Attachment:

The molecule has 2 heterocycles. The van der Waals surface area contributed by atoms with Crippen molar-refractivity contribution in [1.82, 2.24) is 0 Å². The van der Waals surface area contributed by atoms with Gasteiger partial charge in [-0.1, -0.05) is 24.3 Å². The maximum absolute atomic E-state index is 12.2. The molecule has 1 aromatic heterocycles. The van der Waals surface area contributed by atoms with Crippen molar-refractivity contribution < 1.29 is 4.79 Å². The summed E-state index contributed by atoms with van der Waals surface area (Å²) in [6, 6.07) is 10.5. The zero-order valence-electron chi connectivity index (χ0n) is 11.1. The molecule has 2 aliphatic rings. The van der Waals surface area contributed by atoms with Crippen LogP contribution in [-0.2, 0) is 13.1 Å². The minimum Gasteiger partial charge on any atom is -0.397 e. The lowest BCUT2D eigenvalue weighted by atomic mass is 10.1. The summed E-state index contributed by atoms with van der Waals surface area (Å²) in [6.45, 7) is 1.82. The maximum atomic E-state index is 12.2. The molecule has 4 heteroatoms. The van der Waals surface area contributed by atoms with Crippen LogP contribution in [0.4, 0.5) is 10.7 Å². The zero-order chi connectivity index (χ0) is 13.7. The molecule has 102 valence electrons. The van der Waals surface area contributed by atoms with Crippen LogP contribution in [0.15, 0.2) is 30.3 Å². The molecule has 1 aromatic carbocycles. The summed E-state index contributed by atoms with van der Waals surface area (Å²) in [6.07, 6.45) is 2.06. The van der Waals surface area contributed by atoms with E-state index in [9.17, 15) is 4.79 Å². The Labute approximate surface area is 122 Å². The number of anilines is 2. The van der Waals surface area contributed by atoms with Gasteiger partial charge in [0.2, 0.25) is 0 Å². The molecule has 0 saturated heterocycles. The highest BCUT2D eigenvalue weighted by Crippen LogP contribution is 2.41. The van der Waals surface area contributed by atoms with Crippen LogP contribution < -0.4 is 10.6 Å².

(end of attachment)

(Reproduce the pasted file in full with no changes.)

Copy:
The molecule has 2 heterocycles. The van der Waals surface area contributed by atoms with Crippen molar-refractivity contribution in [1.82, 2.24) is 0 Å². The van der Waals surface area contributed by atoms with Gasteiger partial charge in [-0.1, -0.05) is 24.3 Å². The maximum absolute atomic E-state index is 12.2. The molecule has 1 aromatic heterocycles. The van der Waals surface area contributed by atoms with Crippen molar-refractivity contribution < 1.29 is 4.79 Å². The summed E-state index contributed by atoms with van der Waals surface area (Å²) in [6, 6.07) is 10.5. The zero-order valence-electron chi connectivity index (χ0n) is 11.1. The molecule has 2 aliphatic rings. The van der Waals surface area contributed by atoms with Crippen LogP contribution in [-0.2, 0) is 13.1 Å². The minimum Gasteiger partial charge on any atom is -0.397 e. The lowest BCUT2D eigenvalue weighted by atomic mass is 10.1. The summed E-state index contributed by atoms with van der Waals surface area (Å²) in [6.45, 7) is 1.82. The maximum atomic E-state index is 12.2. The molecule has 4 heteroatoms. The van der Waals surface area contributed by atoms with Crippen LogP contribution in [0.4, 0.5) is 10.7 Å². The zero-order chi connectivity index (χ0) is 13.7. The molecule has 102 valence electrons. The van der Waals surface area contributed by atoms with Crippen LogP contribution in [0.15, 0.2) is 30.3 Å². The molecule has 1 aromatic carbocycles. The summed E-state index contributed by atoms with van der Waals surface area (Å²) in [6.07, 6.45) is 2.06. The van der Waals surface area contributed by atoms with E-state index in [9.17, 15) is 4.79 Å². The Labute approximate surface area is 122 Å². The number of anilines is 2. The van der Waals surface area contributed by atoms with Gasteiger partial charge in [0.2, 0.25) is 0 Å². The molecule has 0 saturated heterocycles. The highest BCUT2D eigenvalue weighted by Crippen LogP contribution is 2.41. The van der Waals surface area contributed by atoms with Crippen LogP contribution < -0.4 is 10.6 Å².